An article by Visiting Assistant Professor of Psychology Azriel Grysman was recently published in the journal Memory. “Gender and gender typicality in autobiographical memory: A replication and extension” presents the results of research conducted on campus with students. Amelia Denney ’17 and Sarah Dimakis ’17 coded the narrative data reported in the paper.
The goal of the study on autobiographical memory (AM) was to provide more clarity as to where and why gender differences emerge. Controlling for factors thought to be relevant to gender, the study tested shorter and longer term autobiographical memory using both narrative and questionnaire measures. The research also examined whether the differences were mediated by subscription to feminine-typical traits.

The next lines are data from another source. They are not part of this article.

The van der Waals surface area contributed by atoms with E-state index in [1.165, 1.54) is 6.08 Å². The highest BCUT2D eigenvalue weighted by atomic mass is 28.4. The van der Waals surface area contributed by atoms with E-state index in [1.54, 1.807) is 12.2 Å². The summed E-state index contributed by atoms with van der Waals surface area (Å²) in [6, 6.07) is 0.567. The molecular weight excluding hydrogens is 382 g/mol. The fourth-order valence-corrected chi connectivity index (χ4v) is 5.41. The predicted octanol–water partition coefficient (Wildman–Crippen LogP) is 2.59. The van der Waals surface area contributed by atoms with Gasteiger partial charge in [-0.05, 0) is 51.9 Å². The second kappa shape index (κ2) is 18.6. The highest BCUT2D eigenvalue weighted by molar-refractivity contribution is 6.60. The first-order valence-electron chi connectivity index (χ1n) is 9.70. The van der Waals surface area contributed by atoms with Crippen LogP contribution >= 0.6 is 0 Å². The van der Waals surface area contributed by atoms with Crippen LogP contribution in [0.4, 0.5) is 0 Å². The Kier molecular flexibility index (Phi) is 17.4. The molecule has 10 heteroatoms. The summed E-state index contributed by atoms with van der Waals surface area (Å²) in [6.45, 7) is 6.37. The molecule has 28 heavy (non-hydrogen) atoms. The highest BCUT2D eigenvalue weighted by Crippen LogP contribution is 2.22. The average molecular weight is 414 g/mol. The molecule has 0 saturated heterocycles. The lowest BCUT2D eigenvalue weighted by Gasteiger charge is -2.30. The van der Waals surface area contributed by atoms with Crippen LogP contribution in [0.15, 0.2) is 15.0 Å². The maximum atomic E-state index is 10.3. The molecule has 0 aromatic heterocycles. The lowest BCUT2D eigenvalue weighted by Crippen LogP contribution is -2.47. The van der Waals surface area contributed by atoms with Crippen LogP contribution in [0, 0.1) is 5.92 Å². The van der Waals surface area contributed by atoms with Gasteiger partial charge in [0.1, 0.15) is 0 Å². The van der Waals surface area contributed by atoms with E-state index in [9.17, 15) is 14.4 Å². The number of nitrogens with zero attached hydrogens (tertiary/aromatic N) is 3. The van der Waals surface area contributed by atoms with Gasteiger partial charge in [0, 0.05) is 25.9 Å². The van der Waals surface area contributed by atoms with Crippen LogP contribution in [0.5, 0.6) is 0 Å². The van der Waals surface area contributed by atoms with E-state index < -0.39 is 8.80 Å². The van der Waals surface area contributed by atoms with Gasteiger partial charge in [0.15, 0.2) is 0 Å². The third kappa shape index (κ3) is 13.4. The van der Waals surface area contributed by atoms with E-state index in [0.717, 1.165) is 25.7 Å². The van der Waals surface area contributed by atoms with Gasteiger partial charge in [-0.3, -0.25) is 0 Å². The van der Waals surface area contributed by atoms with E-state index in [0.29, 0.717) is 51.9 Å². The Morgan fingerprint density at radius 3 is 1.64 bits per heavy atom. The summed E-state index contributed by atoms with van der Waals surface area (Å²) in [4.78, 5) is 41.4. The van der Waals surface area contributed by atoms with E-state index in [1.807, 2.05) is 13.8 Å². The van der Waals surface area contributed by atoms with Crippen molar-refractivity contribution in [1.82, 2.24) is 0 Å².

Grysman said, “The data reported in this study support current models of gender in AM by replicating previous findings with narrative data, by extending data on narrative measures to shorter term events and to a controlled event prompt (acceptance letter), and by demonstrating the relevance of pursuing additional measures linked to gender. The results indicate the value of studying gender in order to attain a deeper understanding of the interaction between memory, self, and social factors.”
He noted that replication is the cornerstone of a living and growing science.
“It is exciting as a scientist to watch my research program develop and change as I learn more through every attempt to confirm or disconfirm past ideas while crafting new ones,” Grysman added.